The Art of Data
A throng of well-dressed people weave between exhibits in West Soho, admiring the likenesses of seven of history’s most important thinkers: Marie Curie, Nikola Tesla, Paul Rand, Charles Darwin, Eleanor Roosevelt, Josephine Baker, and IBM’s Thomas J. Watson. However, Art With Watson: Hidden Portraits, which runs through May 7 at Cadillac House, is far from your typical art show. The subjects on display are rendered in a manner lightyears beyond traditional oil portraits or sepia-toned photos of old: The artworks – UV-reactive screen prints, mirrored cubes, even 3-D projections set to music – are modern, even futuristic-feeling.
But most importantly, when crafting the works, the artists had deeply hidden insights on their subjects top of mind. Consider the fact that Marie Curie identified as a mother first and foremost, contrary to the cold, solely scientific image history has painted. Or, at the core, Tesla was an artist trapped within the wrappings of an inventor.
Surfacing the Truth Via Data
So, what exactly does this mean, and how were the “true natures” of these subjects — the insights that have eluded our perception for decades — determined? Contrary to what you might expect, artificial intelligence is at the heart of it: IBM Watson. Watson is a cloud-based cognitive system that understands, reasons, learns, and interacts with humans — Watson continuously gains knowledge from these exchanges, sifting through and interpreting data. You may have heard of Watson’s Jeopardy! victory in 2011, his ability to help physicians evaluate treatment options, or his role in helping designers create the first “cognitive dress” for the 2016 Met Gala. In short, Watson’s quite accomplished, and in multiple disciplines.
When it comes to the installation at Cadillac House, Watson’s role was that of collaborator, processing and unpacking data galore to inform the artists’ works. In the case of Marie Curie, Watson was fed her autobiography, her public and private writings, her lectures, a biography penned by her daughter, articles about her, her correspondences, photos, and more. Using several APIs, including one focused on understanding language, Watson was able to recognize common semantic features and themes — even when they weren’t explicitly called out in the text. Watson found that Curie’s strongest association was with children, and that this association was typically paired with joy: Curie’s greatest passion in life was her family, even above her research.
From there, artists took the reins and interpreted Watson’s findings in their preferred mediums. Sean Freeman, a typographer, illustrator, and photographer, and Eve Steben, a creative producer, both of London’s THERE IS, joined forces to surface Watson’s discoveries on Curie through art. “We were really interested in all the data that came from Watson, which was a strong dichotomy … Watson tapped into a rather unknown side of Marie Curie – a loving person, a very warm mother,” explains Steben. “We thought we would bring that to life inspired by her discoveries with radioactivity through glowing elements. And, play with colors and lights and man-made things and machine-made things to create a piece that would reflect all these dimensions.”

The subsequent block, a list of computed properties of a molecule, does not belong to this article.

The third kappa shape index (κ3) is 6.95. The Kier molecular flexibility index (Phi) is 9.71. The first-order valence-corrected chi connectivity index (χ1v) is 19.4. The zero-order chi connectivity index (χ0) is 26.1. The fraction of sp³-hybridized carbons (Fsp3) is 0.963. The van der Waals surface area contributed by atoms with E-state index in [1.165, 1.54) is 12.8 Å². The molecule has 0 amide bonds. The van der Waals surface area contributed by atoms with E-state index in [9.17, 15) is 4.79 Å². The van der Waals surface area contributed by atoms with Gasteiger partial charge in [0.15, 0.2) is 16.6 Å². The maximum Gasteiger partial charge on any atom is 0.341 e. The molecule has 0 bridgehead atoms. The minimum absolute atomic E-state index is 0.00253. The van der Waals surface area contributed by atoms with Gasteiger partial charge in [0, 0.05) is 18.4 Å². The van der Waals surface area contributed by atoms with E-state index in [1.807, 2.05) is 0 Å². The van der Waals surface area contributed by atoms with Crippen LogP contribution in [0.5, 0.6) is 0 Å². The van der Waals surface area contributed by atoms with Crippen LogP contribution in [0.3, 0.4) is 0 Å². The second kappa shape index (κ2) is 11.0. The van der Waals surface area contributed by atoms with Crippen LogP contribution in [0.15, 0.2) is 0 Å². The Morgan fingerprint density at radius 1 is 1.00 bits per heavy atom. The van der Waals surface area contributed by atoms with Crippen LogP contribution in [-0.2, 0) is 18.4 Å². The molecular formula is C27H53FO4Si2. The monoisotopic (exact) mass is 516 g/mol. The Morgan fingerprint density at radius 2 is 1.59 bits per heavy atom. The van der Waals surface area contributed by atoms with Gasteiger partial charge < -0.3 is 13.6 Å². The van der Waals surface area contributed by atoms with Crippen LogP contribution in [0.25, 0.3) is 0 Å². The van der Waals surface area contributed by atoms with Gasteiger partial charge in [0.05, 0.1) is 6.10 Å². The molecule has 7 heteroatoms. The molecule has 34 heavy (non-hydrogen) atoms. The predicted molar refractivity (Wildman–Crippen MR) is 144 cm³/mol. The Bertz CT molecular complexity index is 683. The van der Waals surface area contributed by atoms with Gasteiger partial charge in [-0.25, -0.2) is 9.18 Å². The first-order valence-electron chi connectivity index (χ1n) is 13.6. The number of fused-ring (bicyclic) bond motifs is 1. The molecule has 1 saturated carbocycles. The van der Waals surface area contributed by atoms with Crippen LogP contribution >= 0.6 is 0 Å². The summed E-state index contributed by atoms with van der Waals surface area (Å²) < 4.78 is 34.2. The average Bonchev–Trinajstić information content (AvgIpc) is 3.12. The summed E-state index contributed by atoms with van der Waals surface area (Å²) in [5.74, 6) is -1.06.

Interpreting Hidden Insights Through Art
So, what’s it actually like to collaborate with the world’s most advanced cognitive system? To find out, we caught up with several of the individuals behind Taylor James, the creative collective that brought to life Watson’s analysis of Charles Darwin. Watson uncovered that the concepts Darwin outlines in his books on evolution are very much like those behind puzzles and board games.
What were the key takeaways from Watson’s analysis that most resonated with you and helped form your vision?
Mark Knowles (executive creative director, Taylor James): I think what was really interesting was that we were trying to transport the viewer into a situation where Darwin had gone to the Galapagos Islands and he’d seen all of these characters – these weird, magical, wonderful creatures – for the first time himself. We were looking to kind of put the viewer in that same situation. We’re used to seeing those creatures now, but we’ve illustrated these beautiful designs, so it’s about transporting the viewer into that same sort of situation, but also tying in the unexpected. All of the insights that Watson turned up were very, very unexpected: It was also about the fact that he loved puzzles, and he would play backgammon with his wife at eight o’clock every night. It was also about how everybody thinks he’s this adventurer, but in actual fact, he hated the sea and he hated going on The Beagle. Watson had analyzed that process, and collated all this material together, and brought to the fore all of these really deep understandings that you wouldn’t necessarily get by just kind of skimming through textbooks yourself.
It’s like marrying the actual man and his work.